NYU Professor Jay Rosen (@Jay_RosenNYU) has argued since 2016 that journalists should stop covering Trump normally and instead treat him as the source of a national emergency. His advice has not been accepted, probably because there is no comfortable template for covering a President who is an emergency himself (something Rosen acknowledges) and in part because there remains a huge fear of being perceived as openly hostile to conservatives and Republicans. I could add a number of other reasons why the transition would have been difficult absent a true national emergency, but Rosen has already accounted for many of them. His advice seems prescient, and now is as good a time as any to test the proposition. Rosen does not believe that back and forth between Trump and increasingly aggressive reporters is useful. He thinks it plays to Trump’s strength and, most importantly, does not clarify for viewers what the truth is.
Dan Froomkin of PressWatchers has an idea. He says that networks shouldn’t break into regular programming to cover the briefings. (Network audiences are much larger than cables’s.). If there’s news in the briefing, people will find out instantly through any number of other media platforms. But cable networks, he says, should cover them live, with a caveat. For one thing, there are “urgent, emergency communications” embedded in the briefings, before or after Trump speaks. For another, people who want to hear the President speak should be able to hear him speak. The harmful misinformation that shoots out of the briefing does not obviate the fact that it is news, and there has to be some way to responsibly cover it. Froomkin suggests that the cablers change the presentation. He wants them to “split the screen” and correct Trump, in real time, as he speaks. (Many of his falsehoods are predictable and producers can prepare for them.) Will fact-checking Trump in real-time amplify his misinformation? Mark Lukasiewicz, dean of Hofstra’s journalism school and a long-time former executive at ABC News and NBC News, told me on Twitter that he agrees that social media fact-checking “amplifies more than it corrects.” But, he said, “the truth is that virtually no-one has even TRIED on live TV.”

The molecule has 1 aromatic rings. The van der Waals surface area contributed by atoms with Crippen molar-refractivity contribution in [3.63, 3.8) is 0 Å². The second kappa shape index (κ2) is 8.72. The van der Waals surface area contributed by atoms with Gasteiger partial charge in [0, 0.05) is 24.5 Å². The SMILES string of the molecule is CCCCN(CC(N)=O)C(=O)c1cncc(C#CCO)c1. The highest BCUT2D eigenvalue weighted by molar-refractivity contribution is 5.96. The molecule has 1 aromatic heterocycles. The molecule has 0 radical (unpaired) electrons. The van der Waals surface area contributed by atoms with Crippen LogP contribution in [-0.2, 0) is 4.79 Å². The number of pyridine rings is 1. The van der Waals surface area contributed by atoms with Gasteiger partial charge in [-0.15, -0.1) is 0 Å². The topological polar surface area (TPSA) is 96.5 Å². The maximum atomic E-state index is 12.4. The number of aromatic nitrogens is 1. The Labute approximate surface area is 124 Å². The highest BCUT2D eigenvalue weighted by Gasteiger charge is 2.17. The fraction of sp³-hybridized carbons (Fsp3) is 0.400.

A third view is that the more Trump’s unvarnished side is exposed, the more people will see him for who is he. I don’t know if that’s the case; I think Americans have a pretty good idea of who he is. And at least 40 percent of them, plus or minus a few points, like what they see. The media should not have as its goal the purchase to change minds about Trump. They should, I think, focus on containing, mitigating and suppressing the misinformation that he puts out. There may not be a way to do that without creating the appearance of bias, but we are in an emergency, and political attitudes about media bias are aren’t going to change. Forget bias. Focus on solutions. Rosen has a set of them. (Clear reporters out of the White House, don’t put Trump on live television, use the truth sandwich method to avoid amplifying misinformation, be transparent and clear about motive.) Froomkin has others. The Atlantic’s James Fallows has still more. Our national emergency calls for a new approach to what Rosen has called the “most potent source of misinformation” in the country. If not now, then… when?